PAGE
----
The question to be asked about The Painting of Modem Life, and indeed about Professor Clark’s entire intellectual enterprise, is: Why? Why now? What accounts for its governing animus, which is a profound and unappeasable hostility to modernist art, and why has it won such a favorable response both inside the academy and out? In attempting to answer such questions, it is no longer sufficient to say that a phenomenon like Professor Clark is part of the price we continue to pay for the political upheavals of the Sixties. This is true as far as it goes—it is indeed the basic truth of the historical situation in which we find ourselves today—but it does not entirely account for the place which this Marxist critique of modern painting now occupies in contemporary cultural life or for its reception among people who believe themselves to be interested in art, people who believe art to be vitally important to their lives.

The answer, I think, lies in the sense of keen disappointment—a disappointment that amounts at times to a feeling of rage—among people of a generally liberal and leftist outlook over recent changes in our relation to the achievements of modern art. Brought up to believe that the essence of the modern movement was to be found in its révolté impulses, that in some sense modernism was revolutionary in its ultimate goals as well as in its technical and expressive innovations, these people feel betrayed by their discovery—which history has now made all but unavoidable—that they were mistaken, or at least misinformed, about the thing they loved so much and placed so high a value on. Modernism not only did not turn out to be, as they were for so long led to assume it was, coextensive with the impulses of political revolutionism, but was in some respects deeply hostile to those impulses and incompatible with them. Modernism really did turn out to be an essential component of bourgeois culture. And to this fact of history, which they now recognize as a fact of history, they cannot reconcile themselves. It leaves them bereft of a sense of cultural purpose. Never mind that these disappointed acolytes are the same people, for the most part, whose embrace of modernism has confirmed its central place in bourgeois cultural life. Such paradoxes of history do little to assuage the bitterness of their disappointment. They were brought up, after all, to believe that they could have the cake of revolution and eat it too, and now that they have discovered otherwise there is no consoling them. Their grief is great, and it has disposed them to welcome any and all attempts to discredit the achievements of the very thing in which they once placed their fondest hopes.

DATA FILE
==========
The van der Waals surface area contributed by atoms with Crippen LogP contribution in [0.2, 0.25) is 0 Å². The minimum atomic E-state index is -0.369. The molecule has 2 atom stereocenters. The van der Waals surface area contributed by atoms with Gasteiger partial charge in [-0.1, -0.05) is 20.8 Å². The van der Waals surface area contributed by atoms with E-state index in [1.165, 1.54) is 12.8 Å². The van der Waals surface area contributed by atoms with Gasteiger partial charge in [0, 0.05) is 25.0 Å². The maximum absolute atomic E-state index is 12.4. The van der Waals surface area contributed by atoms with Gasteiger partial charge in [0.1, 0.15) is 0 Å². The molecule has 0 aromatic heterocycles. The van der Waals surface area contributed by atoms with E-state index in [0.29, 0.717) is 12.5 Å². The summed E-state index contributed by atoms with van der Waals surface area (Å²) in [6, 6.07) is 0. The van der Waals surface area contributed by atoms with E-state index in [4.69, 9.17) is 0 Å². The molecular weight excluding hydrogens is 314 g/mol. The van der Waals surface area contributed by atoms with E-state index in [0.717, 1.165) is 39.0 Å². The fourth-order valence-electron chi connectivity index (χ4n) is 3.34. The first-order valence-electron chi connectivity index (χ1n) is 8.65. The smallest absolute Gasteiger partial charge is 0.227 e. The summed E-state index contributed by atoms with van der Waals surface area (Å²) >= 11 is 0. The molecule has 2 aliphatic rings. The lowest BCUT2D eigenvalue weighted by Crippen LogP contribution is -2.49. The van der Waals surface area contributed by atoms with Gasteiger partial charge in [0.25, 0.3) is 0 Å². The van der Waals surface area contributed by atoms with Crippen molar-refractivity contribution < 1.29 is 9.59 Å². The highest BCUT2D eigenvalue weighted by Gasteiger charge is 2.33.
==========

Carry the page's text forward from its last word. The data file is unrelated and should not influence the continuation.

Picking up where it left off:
There remain, of course, for the people I speak of, certain sacred moments in the history of modern art that are exempt from the general condemnation. The Russian avant-garde in the early years of the Bolshevik Revolution, the German Dadaists in the upheaval of the First World War and the German revolution—these, above all, have not lost their luster. For true believers in the doctrine that modernism must remain synonymous with revolutionism if it is not to be despised and rejected, these remain the exemplary episodes in the history of artistic production (as they call it). Hence the loving references to these episodes in Professor Clark’s writing. (Hence, too, the whole program of a critical journal like October, by the way, which draws its name and indeed its Weltanschauung from a similar reading of history.) Hence, above all, the need to discredit the idea of aesthetic achievement in art and replace it with scenarios claiming to represent an authentic social history of art.

Professor Clark is only one exemplar of this movement which has made such headway in the academy and the art journals (including such eminently bourgeois journals as Art in America and Artforum) in recent years, and Harvard’s is by no means the only department of art history to have felt its influence. Yet precisely because Harvard for so long represented a philosophy of art that has now been made a special object of ideological deconstruction, T. J. Clark’s appointment to that faculty has inevitably acquired a significance which reverberates far beyond the groves of academe.

  1. The Painting of Modern Life: Paris in the Art of Manet and His Followers; by T.J. Clark. Alfred A. Knopf, 338 pages, $25. Go back to the text.
  2. Holt’s two major works on the history of art in nineteenth-century Europe are The Triumph of Art for the Public (Anchor Press, 1979) and The Art of All Nations (Anchor Press, 1981). Go back to the text.